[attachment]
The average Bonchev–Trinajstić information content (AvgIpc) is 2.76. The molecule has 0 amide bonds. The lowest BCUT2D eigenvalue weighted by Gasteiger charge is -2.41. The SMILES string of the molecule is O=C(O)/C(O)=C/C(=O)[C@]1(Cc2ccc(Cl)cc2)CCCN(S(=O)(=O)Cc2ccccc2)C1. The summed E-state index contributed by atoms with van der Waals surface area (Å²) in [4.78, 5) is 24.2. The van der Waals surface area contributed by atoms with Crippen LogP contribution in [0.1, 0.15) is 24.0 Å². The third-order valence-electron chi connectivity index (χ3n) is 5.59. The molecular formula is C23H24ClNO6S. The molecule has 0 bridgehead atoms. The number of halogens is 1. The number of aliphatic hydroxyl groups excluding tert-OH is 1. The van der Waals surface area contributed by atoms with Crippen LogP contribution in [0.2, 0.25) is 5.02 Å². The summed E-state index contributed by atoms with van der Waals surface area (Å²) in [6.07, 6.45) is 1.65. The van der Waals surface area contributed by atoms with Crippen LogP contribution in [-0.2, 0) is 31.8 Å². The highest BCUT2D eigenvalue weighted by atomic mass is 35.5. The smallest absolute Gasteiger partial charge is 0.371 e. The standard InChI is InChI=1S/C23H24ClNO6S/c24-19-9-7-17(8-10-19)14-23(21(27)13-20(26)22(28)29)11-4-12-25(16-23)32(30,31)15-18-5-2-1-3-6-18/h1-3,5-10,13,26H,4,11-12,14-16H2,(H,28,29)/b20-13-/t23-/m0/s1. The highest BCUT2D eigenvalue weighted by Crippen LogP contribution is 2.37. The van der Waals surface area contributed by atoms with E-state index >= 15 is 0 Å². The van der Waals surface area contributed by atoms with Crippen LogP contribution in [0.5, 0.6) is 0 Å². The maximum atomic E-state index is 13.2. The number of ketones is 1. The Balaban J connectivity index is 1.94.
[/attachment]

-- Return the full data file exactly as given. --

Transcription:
The average Bonchev–Trinajstić information content (AvgIpc) is 2.76. The molecule has 0 amide bonds. The lowest BCUT2D eigenvalue weighted by Gasteiger charge is -2.41. The SMILES string of the molecule is O=C(O)/C(O)=C/C(=O)[C@]1(Cc2ccc(Cl)cc2)CCCN(S(=O)(=O)Cc2ccccc2)C1. The summed E-state index contributed by atoms with van der Waals surface area (Å²) in [4.78, 5) is 24.2. The van der Waals surface area contributed by atoms with Crippen LogP contribution in [0.1, 0.15) is 24.0 Å². The third-order valence-electron chi connectivity index (χ3n) is 5.59. The molecular formula is C23H24ClNO6S. The molecule has 0 bridgehead atoms. The number of halogens is 1. The number of aliphatic hydroxyl groups excluding tert-OH is 1. The van der Waals surface area contributed by atoms with Crippen LogP contribution in [0.2, 0.25) is 5.02 Å². The summed E-state index contributed by atoms with van der Waals surface area (Å²) in [6.07, 6.45) is 1.65. The van der Waals surface area contributed by atoms with Crippen LogP contribution in [-0.2, 0) is 31.8 Å². The highest BCUT2D eigenvalue weighted by atomic mass is 35.5. The smallest absolute Gasteiger partial charge is 0.371 e. The standard InChI is InChI=1S/C23H24ClNO6S/c24-19-9-7-17(8-10-19)14-23(21(27)13-20(26)22(28)29)11-4-12-25(16-23)32(30,31)15-18-5-2-1-3-6-18/h1-3,5-10,13,26H,4,11-12,14-16H2,(H,28,29)/b20-13-/t23-/m0/s1. The highest BCUT2D eigenvalue weighted by Crippen LogP contribution is 2.37. The van der Waals surface area contributed by atoms with E-state index >= 15 is 0 Å². The van der Waals surface area contributed by atoms with Crippen LogP contribution in [0.5, 0.6) is 0 Å². The maximum atomic E-state index is 13.2. The number of ketones is 1. The Balaban J connectivity index is 1.94.